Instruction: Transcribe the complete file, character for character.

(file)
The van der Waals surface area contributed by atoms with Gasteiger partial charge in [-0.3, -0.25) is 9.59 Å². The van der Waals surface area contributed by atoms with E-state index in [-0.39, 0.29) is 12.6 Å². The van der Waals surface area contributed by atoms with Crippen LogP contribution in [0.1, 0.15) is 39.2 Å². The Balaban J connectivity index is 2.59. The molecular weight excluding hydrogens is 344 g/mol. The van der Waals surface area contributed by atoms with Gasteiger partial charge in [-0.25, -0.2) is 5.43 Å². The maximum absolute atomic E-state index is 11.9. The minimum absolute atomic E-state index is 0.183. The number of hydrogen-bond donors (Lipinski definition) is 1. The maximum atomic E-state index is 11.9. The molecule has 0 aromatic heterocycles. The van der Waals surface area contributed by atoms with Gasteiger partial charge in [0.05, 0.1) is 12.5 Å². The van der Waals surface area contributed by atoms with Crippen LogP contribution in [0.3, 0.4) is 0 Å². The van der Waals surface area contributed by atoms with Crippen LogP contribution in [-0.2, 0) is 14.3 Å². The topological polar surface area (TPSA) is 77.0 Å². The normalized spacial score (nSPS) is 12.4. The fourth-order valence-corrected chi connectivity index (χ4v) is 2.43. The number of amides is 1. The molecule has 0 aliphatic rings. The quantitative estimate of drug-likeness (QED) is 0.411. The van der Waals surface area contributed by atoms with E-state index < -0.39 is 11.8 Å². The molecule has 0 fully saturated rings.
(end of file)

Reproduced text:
The van der Waals surface area contributed by atoms with Gasteiger partial charge in [-0.3, -0.25) is 9.59 Å². The van der Waals surface area contributed by atoms with E-state index in [-0.39, 0.29) is 12.6 Å². The van der Waals surface area contributed by atoms with Crippen LogP contribution in [0.1, 0.15) is 39.2 Å². The Balaban J connectivity index is 2.59. The molecular weight excluding hydrogens is 344 g/mol. The van der Waals surface area contributed by atoms with Gasteiger partial charge in [-0.25, -0.2) is 5.43 Å². The maximum absolute atomic E-state index is 11.9. The minimum absolute atomic E-state index is 0.183. The number of hydrogen-bond donors (Lipinski definition) is 1. The maximum atomic E-state index is 11.9. The molecule has 0 aromatic heterocycles. The van der Waals surface area contributed by atoms with Gasteiger partial charge in [0.05, 0.1) is 12.5 Å². The van der Waals surface area contributed by atoms with Crippen LogP contribution in [0.3, 0.4) is 0 Å². The van der Waals surface area contributed by atoms with Crippen LogP contribution in [-0.2, 0) is 14.3 Å². The topological polar surface area (TPSA) is 77.0 Å². The normalized spacial score (nSPS) is 12.4. The fourth-order valence-corrected chi connectivity index (χ4v) is 2.43. The number of amides is 1. The molecule has 0 aliphatic rings. The quantitative estimate of drug-likeness (QED) is 0.411. The van der Waals surface area contributed by atoms with E-state index < -0.39 is 11.8 Å². The molecule has 0 fully saturated rings.